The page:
May 1, 2007
On Monday, drug developer Noven Pharmaceuticals (Nasdaq: NOVN ) announced results from another quarter of strong growth. Revenue nearly doubled versus the year-ago period as sales of its attention-deficit hyperactivity disorder patch, Daytrana, began to pick up in the first quarter and earnings came in at $0.20 a share.
Daytrana has only been on the market since June of last year and is sold by marketing partner Shire (Nasdaq: SHPGY ) . In the first quarter, prescriptions for the drug increased 14% versus the fourth quarter. Shire's sales of Daytrana were only $12 million for the first quarter, although this number was artificially suppressed by $7 million worth of coupons handed out to help promote the drug.
Investors need to pay close attention to how much marketing Shire does for Daytrana and how sales of the patch are going. Considering the lack of any meaningful drug pipeline at Noven, Daytrana will drive the company's revenue growth for at least the near and intermediate terms. In the second half of the year, Shire plans to file a marketing application for the drug in Europe, so by the end of 2008, Daytrana should bring another sales boost from the E.U.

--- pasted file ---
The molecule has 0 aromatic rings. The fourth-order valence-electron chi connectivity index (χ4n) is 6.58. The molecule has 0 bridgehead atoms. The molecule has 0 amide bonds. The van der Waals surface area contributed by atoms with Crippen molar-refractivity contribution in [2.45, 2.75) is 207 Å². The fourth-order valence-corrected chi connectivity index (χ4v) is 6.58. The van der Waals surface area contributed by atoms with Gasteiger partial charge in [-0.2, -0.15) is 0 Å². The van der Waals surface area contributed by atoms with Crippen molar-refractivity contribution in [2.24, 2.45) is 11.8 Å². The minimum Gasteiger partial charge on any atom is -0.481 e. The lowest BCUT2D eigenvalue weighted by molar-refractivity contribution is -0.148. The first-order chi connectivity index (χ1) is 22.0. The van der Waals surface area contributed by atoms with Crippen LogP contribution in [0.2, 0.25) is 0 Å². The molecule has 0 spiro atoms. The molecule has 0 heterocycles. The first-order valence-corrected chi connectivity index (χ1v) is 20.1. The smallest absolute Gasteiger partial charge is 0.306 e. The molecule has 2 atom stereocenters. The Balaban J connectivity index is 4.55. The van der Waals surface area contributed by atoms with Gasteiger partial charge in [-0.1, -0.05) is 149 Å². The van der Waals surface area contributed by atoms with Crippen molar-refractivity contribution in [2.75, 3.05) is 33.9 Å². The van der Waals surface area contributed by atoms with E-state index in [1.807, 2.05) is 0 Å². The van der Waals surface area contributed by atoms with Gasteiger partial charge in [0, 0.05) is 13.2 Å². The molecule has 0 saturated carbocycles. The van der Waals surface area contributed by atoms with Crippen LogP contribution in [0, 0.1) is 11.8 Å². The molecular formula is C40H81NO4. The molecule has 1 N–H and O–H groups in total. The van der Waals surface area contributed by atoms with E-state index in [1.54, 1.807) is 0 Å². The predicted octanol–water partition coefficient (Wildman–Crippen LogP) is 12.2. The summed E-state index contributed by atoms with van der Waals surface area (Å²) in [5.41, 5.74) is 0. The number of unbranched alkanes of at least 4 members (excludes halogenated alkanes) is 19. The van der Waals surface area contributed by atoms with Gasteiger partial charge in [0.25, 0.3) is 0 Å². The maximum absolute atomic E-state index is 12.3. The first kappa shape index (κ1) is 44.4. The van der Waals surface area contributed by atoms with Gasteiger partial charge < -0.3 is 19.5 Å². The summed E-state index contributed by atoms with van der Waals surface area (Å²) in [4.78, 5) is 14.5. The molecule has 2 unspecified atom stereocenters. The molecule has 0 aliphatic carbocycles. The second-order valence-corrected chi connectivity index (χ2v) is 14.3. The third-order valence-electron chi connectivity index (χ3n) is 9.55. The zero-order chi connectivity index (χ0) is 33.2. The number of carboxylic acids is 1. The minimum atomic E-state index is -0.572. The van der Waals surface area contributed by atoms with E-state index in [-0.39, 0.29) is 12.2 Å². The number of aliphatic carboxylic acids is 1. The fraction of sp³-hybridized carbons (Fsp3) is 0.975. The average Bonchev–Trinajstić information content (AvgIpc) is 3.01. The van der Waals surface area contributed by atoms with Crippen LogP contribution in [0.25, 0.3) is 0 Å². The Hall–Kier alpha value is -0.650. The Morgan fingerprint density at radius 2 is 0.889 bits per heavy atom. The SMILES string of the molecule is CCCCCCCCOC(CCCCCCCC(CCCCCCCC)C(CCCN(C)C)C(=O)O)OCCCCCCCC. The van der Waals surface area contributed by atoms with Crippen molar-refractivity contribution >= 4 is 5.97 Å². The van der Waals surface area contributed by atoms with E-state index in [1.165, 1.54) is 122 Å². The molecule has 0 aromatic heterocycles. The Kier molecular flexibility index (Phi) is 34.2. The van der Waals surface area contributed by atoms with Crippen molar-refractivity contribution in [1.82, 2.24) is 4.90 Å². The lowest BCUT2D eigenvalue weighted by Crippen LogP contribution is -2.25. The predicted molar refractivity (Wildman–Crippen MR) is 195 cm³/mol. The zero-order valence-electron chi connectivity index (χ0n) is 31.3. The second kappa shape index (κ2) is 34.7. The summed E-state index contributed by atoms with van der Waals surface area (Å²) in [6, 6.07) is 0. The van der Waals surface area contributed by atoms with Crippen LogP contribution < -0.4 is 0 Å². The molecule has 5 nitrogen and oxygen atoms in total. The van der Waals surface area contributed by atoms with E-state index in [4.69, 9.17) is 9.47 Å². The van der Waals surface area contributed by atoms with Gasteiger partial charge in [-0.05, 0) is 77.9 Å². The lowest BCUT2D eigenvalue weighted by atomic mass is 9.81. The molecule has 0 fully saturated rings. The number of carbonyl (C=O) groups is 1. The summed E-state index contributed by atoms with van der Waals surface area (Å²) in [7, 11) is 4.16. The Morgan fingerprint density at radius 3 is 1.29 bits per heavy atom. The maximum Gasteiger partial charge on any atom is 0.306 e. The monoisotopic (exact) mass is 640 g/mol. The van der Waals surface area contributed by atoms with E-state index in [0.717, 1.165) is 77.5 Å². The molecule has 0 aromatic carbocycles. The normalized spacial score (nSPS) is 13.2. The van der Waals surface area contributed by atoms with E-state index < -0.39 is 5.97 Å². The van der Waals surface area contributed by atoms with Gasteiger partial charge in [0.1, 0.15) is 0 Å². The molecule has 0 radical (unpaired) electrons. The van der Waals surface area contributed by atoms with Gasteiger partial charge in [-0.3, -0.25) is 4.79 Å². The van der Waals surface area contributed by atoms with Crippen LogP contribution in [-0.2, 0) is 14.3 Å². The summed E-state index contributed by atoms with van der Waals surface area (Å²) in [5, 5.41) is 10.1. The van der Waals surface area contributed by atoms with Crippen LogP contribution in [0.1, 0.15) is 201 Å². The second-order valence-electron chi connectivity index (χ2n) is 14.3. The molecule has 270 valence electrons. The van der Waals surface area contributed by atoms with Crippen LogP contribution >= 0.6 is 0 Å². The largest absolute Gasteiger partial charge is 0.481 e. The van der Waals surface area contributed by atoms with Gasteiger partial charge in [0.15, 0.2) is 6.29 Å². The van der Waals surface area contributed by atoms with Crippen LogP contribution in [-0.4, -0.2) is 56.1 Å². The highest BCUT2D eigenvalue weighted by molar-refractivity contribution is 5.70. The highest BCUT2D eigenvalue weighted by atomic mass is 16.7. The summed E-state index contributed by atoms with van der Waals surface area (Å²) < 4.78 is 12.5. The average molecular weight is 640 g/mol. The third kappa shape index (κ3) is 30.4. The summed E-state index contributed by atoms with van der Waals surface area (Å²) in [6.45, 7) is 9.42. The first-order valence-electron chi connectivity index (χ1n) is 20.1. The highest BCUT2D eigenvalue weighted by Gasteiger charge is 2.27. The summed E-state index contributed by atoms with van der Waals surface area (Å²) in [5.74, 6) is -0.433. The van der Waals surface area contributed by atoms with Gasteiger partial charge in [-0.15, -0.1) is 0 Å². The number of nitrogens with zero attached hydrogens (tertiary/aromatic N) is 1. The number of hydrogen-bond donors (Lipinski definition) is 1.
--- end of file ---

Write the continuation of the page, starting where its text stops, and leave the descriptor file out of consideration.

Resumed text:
Some tiny companies in the stock market quietly go about their business without the need for pomp and circumstance. Oftentimes, small caps trounce the market and make shareholders very wealthy, if management continues to keep a razor-sharp eye on things like controlling costs and not excessively diluting shareholders with options. Noven is shaping up to be a company with many of these same qualities. For example, both research and development and selling, general, and administrative costs were kept in check this quarter, and share dilution was modest versus a year ago despite the company undergoing a big transformation. More conservative investors looking for a relatively stable specialty pharmaceuticals company without the huge risk (or multibagger reward, for that matter) than is typical of the sector would be smart to take a look at Noven.
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Fool contributor Brian Lawler does not own shares of any company mentioned in this article. The Fool has a disclosure policy.